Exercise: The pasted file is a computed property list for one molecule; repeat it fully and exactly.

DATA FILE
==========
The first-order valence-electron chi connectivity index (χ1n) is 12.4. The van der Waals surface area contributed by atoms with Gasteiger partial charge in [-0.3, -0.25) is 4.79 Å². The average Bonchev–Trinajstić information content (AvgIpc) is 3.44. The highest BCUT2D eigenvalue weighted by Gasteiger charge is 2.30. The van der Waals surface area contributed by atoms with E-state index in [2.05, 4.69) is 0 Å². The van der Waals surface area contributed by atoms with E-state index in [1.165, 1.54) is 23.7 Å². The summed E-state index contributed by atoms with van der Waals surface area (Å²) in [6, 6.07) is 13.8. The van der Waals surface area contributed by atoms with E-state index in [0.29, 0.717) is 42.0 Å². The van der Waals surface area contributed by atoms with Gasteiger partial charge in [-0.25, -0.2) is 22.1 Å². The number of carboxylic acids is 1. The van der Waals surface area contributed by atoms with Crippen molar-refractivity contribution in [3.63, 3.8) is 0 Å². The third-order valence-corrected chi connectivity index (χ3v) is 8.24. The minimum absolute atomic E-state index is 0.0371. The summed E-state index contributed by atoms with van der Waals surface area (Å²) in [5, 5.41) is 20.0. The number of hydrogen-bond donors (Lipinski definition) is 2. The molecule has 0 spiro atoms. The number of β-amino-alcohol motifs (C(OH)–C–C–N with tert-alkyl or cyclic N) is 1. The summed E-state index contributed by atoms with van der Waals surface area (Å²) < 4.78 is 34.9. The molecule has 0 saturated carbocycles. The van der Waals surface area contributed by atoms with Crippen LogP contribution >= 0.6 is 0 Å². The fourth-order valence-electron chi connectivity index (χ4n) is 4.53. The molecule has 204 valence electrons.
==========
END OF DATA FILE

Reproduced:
The first-order valence-electron chi connectivity index (χ1n) is 12.4. The van der Waals surface area contributed by atoms with Gasteiger partial charge in [-0.3, -0.25) is 4.79 Å². The average Bonchev–Trinajstić information content (AvgIpc) is 3.44. The highest BCUT2D eigenvalue weighted by Gasteiger charge is 2.30. The van der Waals surface area contributed by atoms with E-state index in [2.05, 4.69) is 0 Å². The van der Waals surface area contributed by atoms with E-state index in [1.165, 1.54) is 23.7 Å². The summed E-state index contributed by atoms with van der Waals surface area (Å²) in [6, 6.07) is 13.8. The van der Waals surface area contributed by atoms with E-state index in [0.29, 0.717) is 42.0 Å². The van der Waals surface area contributed by atoms with Gasteiger partial charge in [-0.25, -0.2) is 22.1 Å². The number of carboxylic acids is 1. The van der Waals surface area contributed by atoms with Crippen molar-refractivity contribution in [3.63, 3.8) is 0 Å². The third-order valence-corrected chi connectivity index (χ3v) is 8.24. The minimum absolute atomic E-state index is 0.0371. The summed E-state index contributed by atoms with van der Waals surface area (Å²) in [5, 5.41) is 20.0. The number of hydrogen-bond donors (Lipinski definition) is 2. The molecule has 0 spiro atoms. The number of β-amino-alcohol motifs (C(OH)–C–C–N with tert-alkyl or cyclic N) is 1. The summed E-state index contributed by atoms with van der Waals surface area (Å²) < 4.78 is 34.9. The molecule has 0 saturated carbocycles. The van der Waals surface area contributed by atoms with Crippen LogP contribution >= 0.6 is 0 Å². The fourth-order valence-electron chi connectivity index (χ4n) is 4.53. The molecule has 204 valence electrons.